CAPE ELIZABETH — After backtracking on action taken in July to begin vacating – against the recommendation of the Conservation Committee – three paper streets, town councilors Wednesday revisited a feasibility study of the streets.
In October 2016, the committee was told to review the town’s 2013 Greenbelt Plan, adopted in January 2014, as it relates to the potential trails along the paper streets of Surfside Avenue and Atlantic Place.
The committee was also asked to consider potential future trail development along the paper street at Lighthouse Point Road. Members were asked to update the council in six months, but in March the town extended the deadline to June 30.
The committee suggested the council maintain the rights to both paper streets, but affirmed that it had no plans to construct any trails. The study found that there are significant “technical or logistical barriers” to adding the footpath at either location.
Town engineer Stephen Harding of Sebago Technics presented separate reports, prepared in May for the Conservation Committee, to councilors and residents Wednesday.
The paper street segment of Surfside Avenue is approximately 1,500 feet and 50 feet wide and widens at its northeasterly end. The paper street part of Atlantic Place is approximately 550 feet and is 20 feet wide. The study suggested that, depending on its eventual alignment, the path could be roughly 2,050 feet.
On Lighthouse Point Road, the paper street segment is approximately 192 feet and has a width of 40 feet. Approximately, 85 feet of the paper street segment consists of a paved roadway used to access two private lots at the end of the road. The remaining approximately 107 feet length of the paper street is covered by a landscaped garden on the northerly side and a lawn on its southerly side.
The street would link Lighthouse Point Road to government-owned land utilized by the U.S. Coast Guard.
Committee Chairman Jim Tasse said Wednesday that the panel would recommend a trail on Lighthouse Point Road to use as an access point should the Coast Guard ever choose to sell the land.
“What we’re really trying to impress on the town is not to give away an access point that they’ll never get back,” Tasse said Wednesday. “The conservative approach is the best approach.”
Council Chairman James Garvin suggested asking the Coast Guard if it has any plans to give up the property.
Councilor Sara Lennon asked the Conservation Committee members if they had any sense that a path on Lighthouse Point Road was something that was “supported by a majority of Cape citizens.”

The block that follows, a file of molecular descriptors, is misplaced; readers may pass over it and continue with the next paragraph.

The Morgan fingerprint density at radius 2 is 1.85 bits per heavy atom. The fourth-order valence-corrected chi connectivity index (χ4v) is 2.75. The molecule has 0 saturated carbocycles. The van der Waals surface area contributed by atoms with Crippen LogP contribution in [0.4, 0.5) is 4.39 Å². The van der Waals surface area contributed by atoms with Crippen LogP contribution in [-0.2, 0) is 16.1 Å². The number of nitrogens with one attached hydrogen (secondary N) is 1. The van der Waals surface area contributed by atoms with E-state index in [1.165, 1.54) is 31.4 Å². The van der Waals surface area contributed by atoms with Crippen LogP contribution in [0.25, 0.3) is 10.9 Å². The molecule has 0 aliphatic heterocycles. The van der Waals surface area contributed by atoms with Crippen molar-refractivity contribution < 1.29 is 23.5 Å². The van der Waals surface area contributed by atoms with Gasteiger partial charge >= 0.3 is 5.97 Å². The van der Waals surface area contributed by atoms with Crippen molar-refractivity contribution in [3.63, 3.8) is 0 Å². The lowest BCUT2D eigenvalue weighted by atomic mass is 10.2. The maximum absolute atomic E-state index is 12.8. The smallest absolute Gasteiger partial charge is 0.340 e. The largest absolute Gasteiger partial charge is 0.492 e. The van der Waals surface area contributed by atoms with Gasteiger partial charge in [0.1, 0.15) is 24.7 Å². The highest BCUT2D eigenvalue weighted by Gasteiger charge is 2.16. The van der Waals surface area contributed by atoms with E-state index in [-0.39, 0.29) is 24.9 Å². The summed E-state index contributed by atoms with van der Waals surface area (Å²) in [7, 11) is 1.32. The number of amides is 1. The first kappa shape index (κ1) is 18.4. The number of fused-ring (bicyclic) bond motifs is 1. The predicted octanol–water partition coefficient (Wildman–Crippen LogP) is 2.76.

“The majority of Cape citizens have consistently expressed a lot of appreciation for the existence of a Greenbelt network in town,” Tasse said.
Residents expressed concern that adding a paper street would only contribute to traffic and parking issues they already have in their neighborhoods, caused by people visiting Two Lights State Park.
Susan Johnston, of Lighthouse Point Road, said that in the past six years, she has noticed a “remarkable” increase in traffic on her street.
“We’re all worried about the future,” Johnston said. “Our entire neighborhood is in total agreement (that a trail should not be built).”
Kelly McDonald, of Lighthouse Point Road, said she was at “wit’s end,” echoing Johnston’s remark that the entire neighborhood was in agreement.
“It is disingenuous for the Conservation Committee to give you a report and say that they had some neighborhood interest (in eventually developing a paper street),” McDonald said. “The issue here is public safety (not feasibility).”
Still, some felt that the problem should not be solved by forfeiting the town’s rights to the paper streets.
Mike Thorne, of Highview Road, said the issue was with traffic control and parking, not with public access. He urged the council to maintain their rights to the paper streets.
Jim Morra, of Waumbek Road, agreed.
“Keep the access … fix the traffic problem,” he said.
Councilor Caitlin Jordan asked if the Conservation Committee had considered a public access point to the Coast Guard’s land from Dyer Road.
Jim Tasse replied that the committee was only asked to study the feasibility of a path on Lighthouse Point Road, but at a glance, said an access point from Dyer Road would be more difficult to develop due to rough terrain.